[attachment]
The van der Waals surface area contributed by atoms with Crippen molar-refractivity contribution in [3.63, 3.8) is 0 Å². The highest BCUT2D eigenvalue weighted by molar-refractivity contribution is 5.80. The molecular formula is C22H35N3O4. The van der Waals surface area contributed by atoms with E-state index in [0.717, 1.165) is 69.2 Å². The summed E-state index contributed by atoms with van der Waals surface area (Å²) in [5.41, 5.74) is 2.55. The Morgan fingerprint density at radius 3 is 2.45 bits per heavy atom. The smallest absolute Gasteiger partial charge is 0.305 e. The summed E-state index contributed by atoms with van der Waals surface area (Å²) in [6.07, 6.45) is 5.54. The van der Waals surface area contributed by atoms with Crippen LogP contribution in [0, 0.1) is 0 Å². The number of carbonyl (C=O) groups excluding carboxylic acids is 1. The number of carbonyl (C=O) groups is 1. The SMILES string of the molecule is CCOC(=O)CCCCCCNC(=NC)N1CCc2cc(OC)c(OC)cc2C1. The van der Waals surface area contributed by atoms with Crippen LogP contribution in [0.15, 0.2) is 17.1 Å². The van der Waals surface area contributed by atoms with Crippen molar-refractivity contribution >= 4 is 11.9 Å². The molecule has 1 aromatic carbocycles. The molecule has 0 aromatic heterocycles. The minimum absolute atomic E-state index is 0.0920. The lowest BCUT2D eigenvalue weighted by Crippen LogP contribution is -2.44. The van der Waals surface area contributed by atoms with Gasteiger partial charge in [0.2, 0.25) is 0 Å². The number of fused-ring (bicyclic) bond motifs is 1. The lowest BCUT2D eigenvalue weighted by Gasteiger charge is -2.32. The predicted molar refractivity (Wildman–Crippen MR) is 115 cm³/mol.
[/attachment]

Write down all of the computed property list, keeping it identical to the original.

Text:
The van der Waals surface area contributed by atoms with Crippen molar-refractivity contribution in [3.63, 3.8) is 0 Å². The highest BCUT2D eigenvalue weighted by molar-refractivity contribution is 5.80. The molecular formula is C22H35N3O4. The van der Waals surface area contributed by atoms with E-state index in [0.717, 1.165) is 69.2 Å². The summed E-state index contributed by atoms with van der Waals surface area (Å²) in [5.41, 5.74) is 2.55. The Morgan fingerprint density at radius 3 is 2.45 bits per heavy atom. The smallest absolute Gasteiger partial charge is 0.305 e. The summed E-state index contributed by atoms with van der Waals surface area (Å²) in [6.07, 6.45) is 5.54. The van der Waals surface area contributed by atoms with Crippen LogP contribution in [0, 0.1) is 0 Å². The number of carbonyl (C=O) groups excluding carboxylic acids is 1. The number of carbonyl (C=O) groups is 1. The SMILES string of the molecule is CCOC(=O)CCCCCCNC(=NC)N1CCc2cc(OC)c(OC)cc2C1. The van der Waals surface area contributed by atoms with Crippen LogP contribution in [0.15, 0.2) is 17.1 Å². The van der Waals surface area contributed by atoms with Crippen molar-refractivity contribution >= 4 is 11.9 Å². The molecule has 1 aromatic carbocycles. The molecule has 0 aromatic heterocycles. The minimum absolute atomic E-state index is 0.0920. The lowest BCUT2D eigenvalue weighted by Crippen LogP contribution is -2.44. The van der Waals surface area contributed by atoms with Gasteiger partial charge in [0.2, 0.25) is 0 Å². The number of fused-ring (bicyclic) bond motifs is 1. The lowest BCUT2D eigenvalue weighted by Gasteiger charge is -2.32. The predicted molar refractivity (Wildman–Crippen MR) is 115 cm³/mol.